Per Tom Pelissero of NFL Network, after the game head coach Jim Caldwell revealed that Hyder has a “significant” Achilles injury.
His season is likely over before it began.
It wasn’t all bad news for the Lions on Sunday.
Wide receiver Kenny Golladay, who was Detroit’s third-round pick in the 2017 NFL draft, has been generating quite a bit of buzz in camp this summer. The former Northern Illinois standout told Justin Rogers of the Detroit News he hasn’t been paying much attention to the positive press.
“I don’t let that stuff get to me,” he said. “I know the very next day we could put a new play in and I could possibly mess it up. I can’t let little articles get in my head like that, especially if (reporters) aren’t in our meetings when coach is chewing me out for something I didn’t do right.”
There isn’t going to be any chewing after Golladay’s debut performance. There is, however, going to be a lot more complimentary stories.
Golladay was the offensive star for the Lions against the Colts, connecting with backup quarterback Jake Rudock for a pair of touchdown grabs.
The first of those scores was especially impressive—a 23-yarder in which Golladay fought through contact and hauled in the score with a defensive back draped all over him.
It was a continuation of a theme from Lions camp, where Golladay has made a habit of using his 6’4″, 213-pound frame to catch passes over defenders.
Week 1 is still a ways off, but Golladay is making a pretty compelling case to be Detroit’s No. 3 wideout when the Lions host the Arizona Cardinals on September 10.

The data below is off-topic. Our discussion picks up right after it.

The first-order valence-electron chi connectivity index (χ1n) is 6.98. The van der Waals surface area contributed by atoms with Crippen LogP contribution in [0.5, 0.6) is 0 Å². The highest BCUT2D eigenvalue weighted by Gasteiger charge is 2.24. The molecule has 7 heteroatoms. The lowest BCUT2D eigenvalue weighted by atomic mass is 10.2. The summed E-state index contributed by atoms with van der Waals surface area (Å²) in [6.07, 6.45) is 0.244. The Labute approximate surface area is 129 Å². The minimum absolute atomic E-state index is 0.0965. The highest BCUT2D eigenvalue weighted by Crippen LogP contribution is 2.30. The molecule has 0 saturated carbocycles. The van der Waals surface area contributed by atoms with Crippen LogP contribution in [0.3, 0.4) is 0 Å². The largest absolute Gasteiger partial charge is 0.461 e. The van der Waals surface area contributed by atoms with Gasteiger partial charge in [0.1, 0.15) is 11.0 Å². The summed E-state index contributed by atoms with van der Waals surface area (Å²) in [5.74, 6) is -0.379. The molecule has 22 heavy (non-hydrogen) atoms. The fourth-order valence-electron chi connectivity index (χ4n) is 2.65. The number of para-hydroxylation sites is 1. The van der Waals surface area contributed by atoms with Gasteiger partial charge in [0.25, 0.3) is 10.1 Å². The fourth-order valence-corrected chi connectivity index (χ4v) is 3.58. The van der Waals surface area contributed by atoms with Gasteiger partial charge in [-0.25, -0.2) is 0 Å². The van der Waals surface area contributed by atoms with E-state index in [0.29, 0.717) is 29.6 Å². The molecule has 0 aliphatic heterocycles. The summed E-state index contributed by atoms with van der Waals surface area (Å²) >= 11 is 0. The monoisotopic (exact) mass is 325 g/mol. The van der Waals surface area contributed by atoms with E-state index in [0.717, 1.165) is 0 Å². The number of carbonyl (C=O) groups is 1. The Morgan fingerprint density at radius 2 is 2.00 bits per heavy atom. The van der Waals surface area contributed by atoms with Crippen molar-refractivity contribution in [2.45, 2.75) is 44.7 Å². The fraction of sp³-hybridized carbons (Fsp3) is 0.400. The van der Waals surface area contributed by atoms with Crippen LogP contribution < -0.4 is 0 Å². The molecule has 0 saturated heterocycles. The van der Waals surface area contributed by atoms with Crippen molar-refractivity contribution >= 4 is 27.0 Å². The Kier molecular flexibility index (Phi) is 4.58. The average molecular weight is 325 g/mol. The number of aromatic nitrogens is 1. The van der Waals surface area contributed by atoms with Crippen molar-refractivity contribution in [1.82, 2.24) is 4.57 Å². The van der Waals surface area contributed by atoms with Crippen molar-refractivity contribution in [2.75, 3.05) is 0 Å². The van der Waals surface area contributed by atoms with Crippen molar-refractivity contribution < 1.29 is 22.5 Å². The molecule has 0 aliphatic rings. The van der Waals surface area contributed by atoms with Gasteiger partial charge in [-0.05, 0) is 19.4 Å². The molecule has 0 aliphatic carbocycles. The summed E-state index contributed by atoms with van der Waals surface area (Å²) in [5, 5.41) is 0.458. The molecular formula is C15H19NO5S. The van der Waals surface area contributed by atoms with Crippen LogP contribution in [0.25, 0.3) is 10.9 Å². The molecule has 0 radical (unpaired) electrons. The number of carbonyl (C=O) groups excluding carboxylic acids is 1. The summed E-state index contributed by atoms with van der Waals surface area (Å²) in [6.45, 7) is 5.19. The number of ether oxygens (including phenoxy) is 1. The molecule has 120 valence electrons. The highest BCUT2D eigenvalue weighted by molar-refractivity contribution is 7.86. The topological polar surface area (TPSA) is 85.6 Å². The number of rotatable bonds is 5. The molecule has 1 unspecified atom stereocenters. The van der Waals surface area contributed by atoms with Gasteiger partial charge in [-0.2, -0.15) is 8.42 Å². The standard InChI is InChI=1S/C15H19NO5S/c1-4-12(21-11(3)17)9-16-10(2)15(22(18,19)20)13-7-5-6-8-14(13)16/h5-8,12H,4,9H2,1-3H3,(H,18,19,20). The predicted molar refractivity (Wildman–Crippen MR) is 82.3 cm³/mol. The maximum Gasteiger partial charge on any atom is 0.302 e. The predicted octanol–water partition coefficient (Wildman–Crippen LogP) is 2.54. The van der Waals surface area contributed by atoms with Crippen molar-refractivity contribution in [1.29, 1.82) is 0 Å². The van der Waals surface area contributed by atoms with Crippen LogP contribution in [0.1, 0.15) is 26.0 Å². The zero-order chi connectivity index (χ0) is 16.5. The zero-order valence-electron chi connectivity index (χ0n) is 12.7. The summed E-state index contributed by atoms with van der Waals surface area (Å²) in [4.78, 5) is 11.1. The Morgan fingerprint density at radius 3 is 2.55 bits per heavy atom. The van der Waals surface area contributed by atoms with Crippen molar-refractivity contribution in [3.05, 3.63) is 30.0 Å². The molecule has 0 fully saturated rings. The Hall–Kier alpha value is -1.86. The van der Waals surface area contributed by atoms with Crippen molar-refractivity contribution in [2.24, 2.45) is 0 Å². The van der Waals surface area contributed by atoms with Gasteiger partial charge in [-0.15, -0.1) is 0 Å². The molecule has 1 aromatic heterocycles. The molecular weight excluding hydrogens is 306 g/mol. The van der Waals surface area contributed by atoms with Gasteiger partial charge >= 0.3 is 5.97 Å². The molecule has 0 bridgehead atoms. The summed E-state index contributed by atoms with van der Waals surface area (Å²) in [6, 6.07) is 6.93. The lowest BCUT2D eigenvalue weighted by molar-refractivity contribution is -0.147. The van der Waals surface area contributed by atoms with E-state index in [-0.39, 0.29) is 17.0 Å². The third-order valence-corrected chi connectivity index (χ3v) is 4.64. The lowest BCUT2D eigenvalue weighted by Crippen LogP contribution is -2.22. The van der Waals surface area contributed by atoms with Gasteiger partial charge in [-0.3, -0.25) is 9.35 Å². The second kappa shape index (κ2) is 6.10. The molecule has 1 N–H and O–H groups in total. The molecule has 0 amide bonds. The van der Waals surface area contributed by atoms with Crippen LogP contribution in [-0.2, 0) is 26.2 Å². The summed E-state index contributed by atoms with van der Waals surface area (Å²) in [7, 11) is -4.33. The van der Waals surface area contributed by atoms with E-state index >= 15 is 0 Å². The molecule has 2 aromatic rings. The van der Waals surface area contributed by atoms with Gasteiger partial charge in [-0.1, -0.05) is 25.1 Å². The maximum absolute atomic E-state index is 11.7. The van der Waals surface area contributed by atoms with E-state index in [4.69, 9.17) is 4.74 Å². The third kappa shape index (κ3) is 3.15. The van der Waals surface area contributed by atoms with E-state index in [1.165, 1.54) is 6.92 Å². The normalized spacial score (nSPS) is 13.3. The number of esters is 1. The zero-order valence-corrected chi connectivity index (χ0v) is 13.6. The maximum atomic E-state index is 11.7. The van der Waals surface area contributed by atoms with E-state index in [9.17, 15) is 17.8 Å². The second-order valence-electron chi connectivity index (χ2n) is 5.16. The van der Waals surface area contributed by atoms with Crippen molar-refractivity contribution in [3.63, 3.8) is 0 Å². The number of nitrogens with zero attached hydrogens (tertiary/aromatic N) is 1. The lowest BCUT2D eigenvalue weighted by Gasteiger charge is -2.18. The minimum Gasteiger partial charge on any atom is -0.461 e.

Without question, the dominant preseason storyline for the Indianapolis Colts has been the status of quarterback Andrew Luck’s surgically repaired shoulder.
As ESPN.com’s Mike Wells reported, Colts head coach Chuck Pagano continues to insist that the team isn’t overly worried about Luck’s availability for the regular season, even though there’s no timetable for when the 2012 No. 1 overall pick might come off the PUP list.
“We are where we are with that,” he said. “There’s no timeline. When they say he’s healthy and ready to go, we’ll get him out there. He’s played a lot of football.”
After watching the Colts offense struggle mightily against the Lions on Sunday, Pagano should be worried.
Because if Luck misses substantial time in games that count, the Colts are toast.
Yes, the first-string offense barely played, and starting tailback Frank “Gramps” Gore didn’t play at all. But whether it was backup Scott Tolzien and the starters or third-stringer Phillip Walker and the reserves, there was one constant against Detroit.
The offense was awful.
Tolzien completed just two of five passes for 24 yards and took a sack. Walker was just as bad. Running back Robert Turbin averaged a whopping 1.2 yards a pop on his five carries.
The passing game was flat. The run game was anemic. And the Colts were pushed around at the point of attack all afternoon long.
Through three quarters, the Lions had out-gained the Colts by more than a two-to-one margin. After 45 minutes of game play, Indy had all of 142 total yards of offense. Never mind the litany of penalties that left the Colts in 3rd-and-long all game. Or the one third-down conversion through three quarters.
Get well soon, Mr. Luck. Because without you, the Colts are fresh out of it.